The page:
The principal attraction of the coast of Nizza for me is the rich fauna of mollusks, the splendid series of deposits from the trias to the upper Chalk and especially the wonderful new Wealden, only not of the Jurrasic but of the Upper Cretaceous period with a developement of 600 feet of freschwater sediments and lignites, at least so is it affirmed by Coquand and I am very restless to see the wonder with my own eyes and especially to collect and study its fauna.15 In case You write me, please to adress Nizza, poste restante. With Your permission I write You from Nizza.— My compliments to Mrs. Darwin and the ladies

Yours very truly | W. Kowalevsky

Munich | 28 February


1. Grown up female of Bonelia always sticking with her pyriform and in an aperture of a rock (Lacase— Ann. des Sc. Nat. vol X.)

2. Bonelia cut from the dorsal side g. ova in the Leibeshöhle, q. anal aperture; m. uterus; p. inpundibulum trough which the ova pass from the F cavity of the thorax into the uterus   v bag where the planarias live

3. Supposed male magnified 70 diam; rs receptaculum seminis t. infundibulum; h. granular mass clothing the cavity, from which undeveloped spermatozoa are cast of; s. glomercili of spermatozoans swimming freely in the cavity

4. Infundibulum of the receptae. sem. (magnified 500 diam). with flimmerzellen



The year is established by the reference to Sofia Vasilyevna Kovalevskaya’s being in Heidelburg; she was there between May 1869 and mid-1870 (Koblitz 1983, pp. 88, 97).
Letter to V. O. Kovalevsky, 22 February [1870]. Kovalevsky’s wife was Sofia Kovalevskaya.
Cherso: now Cres, in Croatia.
See enclosure. Bonelia is an incorrect subsequent spelling of Bonellia, a genus of spoon worms.
Kovalevsky refers to Félix Joseph Henri de Lacaze-Duthiers and Lacaze-Duthiers 1858. The article had four plates, showing the general morphology, and the digestive, reproductive, and nervous systems of the animal.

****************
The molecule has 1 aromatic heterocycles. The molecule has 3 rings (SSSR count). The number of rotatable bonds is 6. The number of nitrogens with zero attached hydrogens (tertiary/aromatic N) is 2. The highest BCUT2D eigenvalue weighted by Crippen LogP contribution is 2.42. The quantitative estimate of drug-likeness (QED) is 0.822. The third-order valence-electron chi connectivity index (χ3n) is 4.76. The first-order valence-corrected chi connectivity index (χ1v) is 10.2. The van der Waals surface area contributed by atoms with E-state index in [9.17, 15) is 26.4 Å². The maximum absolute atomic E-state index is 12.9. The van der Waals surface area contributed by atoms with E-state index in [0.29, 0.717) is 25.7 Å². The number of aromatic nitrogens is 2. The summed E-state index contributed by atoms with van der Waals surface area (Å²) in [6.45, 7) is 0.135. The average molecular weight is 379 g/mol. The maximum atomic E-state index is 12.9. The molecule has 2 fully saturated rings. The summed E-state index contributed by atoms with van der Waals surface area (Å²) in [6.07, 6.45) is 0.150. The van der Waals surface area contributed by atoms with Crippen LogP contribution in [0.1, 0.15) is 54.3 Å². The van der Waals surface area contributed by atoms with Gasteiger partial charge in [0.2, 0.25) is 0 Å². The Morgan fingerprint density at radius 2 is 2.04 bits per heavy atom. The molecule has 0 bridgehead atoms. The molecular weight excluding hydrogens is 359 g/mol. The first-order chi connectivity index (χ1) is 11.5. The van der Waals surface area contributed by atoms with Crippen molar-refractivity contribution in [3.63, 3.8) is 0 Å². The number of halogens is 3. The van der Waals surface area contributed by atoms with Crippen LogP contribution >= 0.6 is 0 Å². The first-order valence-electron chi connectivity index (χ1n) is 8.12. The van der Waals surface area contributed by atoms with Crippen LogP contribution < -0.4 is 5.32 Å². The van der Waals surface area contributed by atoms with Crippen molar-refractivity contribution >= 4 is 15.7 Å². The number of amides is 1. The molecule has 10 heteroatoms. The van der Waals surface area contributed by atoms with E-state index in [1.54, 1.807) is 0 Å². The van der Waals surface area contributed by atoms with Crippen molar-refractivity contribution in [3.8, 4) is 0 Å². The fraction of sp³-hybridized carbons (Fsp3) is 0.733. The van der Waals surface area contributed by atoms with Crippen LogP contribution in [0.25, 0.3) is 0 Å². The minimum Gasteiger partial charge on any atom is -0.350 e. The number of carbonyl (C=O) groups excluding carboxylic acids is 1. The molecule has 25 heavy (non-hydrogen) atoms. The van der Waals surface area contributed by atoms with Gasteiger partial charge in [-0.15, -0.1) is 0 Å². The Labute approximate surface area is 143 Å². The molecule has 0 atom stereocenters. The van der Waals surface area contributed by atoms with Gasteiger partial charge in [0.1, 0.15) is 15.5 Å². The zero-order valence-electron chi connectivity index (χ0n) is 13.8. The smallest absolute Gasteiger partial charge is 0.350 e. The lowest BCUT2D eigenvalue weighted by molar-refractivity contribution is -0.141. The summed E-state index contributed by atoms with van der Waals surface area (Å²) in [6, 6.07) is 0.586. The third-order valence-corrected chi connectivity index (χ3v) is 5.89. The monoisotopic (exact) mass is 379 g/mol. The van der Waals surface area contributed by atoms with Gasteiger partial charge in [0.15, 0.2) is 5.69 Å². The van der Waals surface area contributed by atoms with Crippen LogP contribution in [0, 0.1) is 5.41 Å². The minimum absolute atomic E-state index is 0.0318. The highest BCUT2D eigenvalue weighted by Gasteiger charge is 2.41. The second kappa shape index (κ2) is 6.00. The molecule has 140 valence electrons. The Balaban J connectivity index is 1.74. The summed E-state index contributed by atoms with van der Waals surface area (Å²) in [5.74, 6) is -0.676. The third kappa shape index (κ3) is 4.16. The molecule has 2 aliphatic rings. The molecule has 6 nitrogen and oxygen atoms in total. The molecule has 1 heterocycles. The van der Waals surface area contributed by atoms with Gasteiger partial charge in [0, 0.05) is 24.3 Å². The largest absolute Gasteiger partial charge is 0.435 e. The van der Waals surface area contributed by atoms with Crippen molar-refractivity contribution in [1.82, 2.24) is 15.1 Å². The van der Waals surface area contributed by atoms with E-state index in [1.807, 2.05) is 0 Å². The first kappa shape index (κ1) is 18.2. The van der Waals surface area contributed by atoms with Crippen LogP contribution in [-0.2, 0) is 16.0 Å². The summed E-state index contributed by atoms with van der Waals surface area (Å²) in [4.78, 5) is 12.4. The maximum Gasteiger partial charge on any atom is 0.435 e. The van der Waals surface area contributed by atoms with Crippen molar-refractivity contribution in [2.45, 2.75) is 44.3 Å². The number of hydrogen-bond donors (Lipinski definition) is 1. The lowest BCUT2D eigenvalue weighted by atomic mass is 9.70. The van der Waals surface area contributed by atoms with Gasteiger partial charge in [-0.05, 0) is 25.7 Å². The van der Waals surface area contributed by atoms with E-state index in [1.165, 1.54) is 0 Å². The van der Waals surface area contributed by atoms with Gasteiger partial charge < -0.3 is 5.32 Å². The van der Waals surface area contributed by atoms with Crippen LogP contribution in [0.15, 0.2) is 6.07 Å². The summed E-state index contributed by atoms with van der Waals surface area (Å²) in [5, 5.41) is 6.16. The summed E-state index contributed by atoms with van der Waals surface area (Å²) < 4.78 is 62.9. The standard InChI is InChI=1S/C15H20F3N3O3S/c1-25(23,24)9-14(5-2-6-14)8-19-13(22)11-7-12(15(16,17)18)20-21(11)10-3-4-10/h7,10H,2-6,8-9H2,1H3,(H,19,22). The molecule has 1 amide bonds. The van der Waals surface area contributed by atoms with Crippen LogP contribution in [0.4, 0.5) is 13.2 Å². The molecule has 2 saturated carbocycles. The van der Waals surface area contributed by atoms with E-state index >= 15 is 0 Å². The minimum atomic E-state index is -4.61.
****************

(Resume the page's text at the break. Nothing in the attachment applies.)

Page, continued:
Bonellia is now in the family Bonelliidae in the phylum Echiura. The family Sipunculidae is now placed in the phylum Sipuncula (peanut worms). Kovalevsky refers to Ludwig Karl Schmarda’s description of Bonellia viridis (Schmarda 1852).
Tor, on the south-west coast of the Suez Peninsula, served as a quarantine station for pilgrims returning from Mecca (Columbia gazetteer of the world).
Emil Heinrich Du Bois-Reymond.
Kovalevsky refers to August Kundt.
Gustav Robert Kirchhoff was a professor at Heidelberg (DSB).
Gustav Tschermak and Edward Suess.
Nizza: Nice. Kovalevsky also refers to Anna Mikhailovna Evrainova.
Kovalevsky refers to Henri Coquand.


Columbia gazetteer of the world: The Columbia gazetteer of the world. Edited by Saul B. Cohen. 3 vols. New York: Columbia University Press. 1998.

DSB: Dictionary of scientific biography. Edited by Charles Coulston Gillispie and Frederic L. Holmes. 18 vols. including index and supplements. New York: Charles Scribner’s Sons. 1970–90.

Koblitz, Ann Hibner. 1983. A convergence of lives: Sofia Kovalevskaia, scientist, writer, revolutionary. Boston: Birkhäuser.

Lacaze-Duthiers, Félix Joseph Henri. 1858. Recherches sur la bonellie (Bonellia viridis). Annales des Sciences Naturelles. Zoologie 4th ser. 10: 49–110.

ODNB: Oxford dictionary of national biography: from the earliest times to the year 2000. (Revised edition.) Edited by H. C. G. Matthew and Brian Harrison. 60 vols. and index. Oxford: Oxford University Press. 2004.

Schmarda, Ludwig Karl. 1852. Zur Naturgeschichte der Adria. I: Bonellia viridis. Denkschriften der kaiserlichen Akademie der Wissenschaften. Mathematisch-naturwissenschaftliche Klasse (1852) part 2: 117–40.


Describes his brother Alexander’s discovery of male of Bonellia, a striking example of dimorphism. Encloses a plate with notes on his brother’s work.

The difficulty his wife, Sofya Kovalevsky, has had as a woman in being admitted to Berlin University. Kirchow [Gustav Robert Kirchhoff], at Heidelberg, has taken an interest in her.

Letter details

Letter no.
Vladimir Onufrievich Kovalevsky (Владимир Онуфриевич Ковалевский)
Charles Robert Darwin
Sent from
Source of text
DAR 169: 61
Physical description
ALS 4pp encl

Please cite as

Darwin Correspondence Project, “Letter no. 7121,” accessed on 27 March 2023,

Also published in The Correspondence of Charles Darwin, vol. 18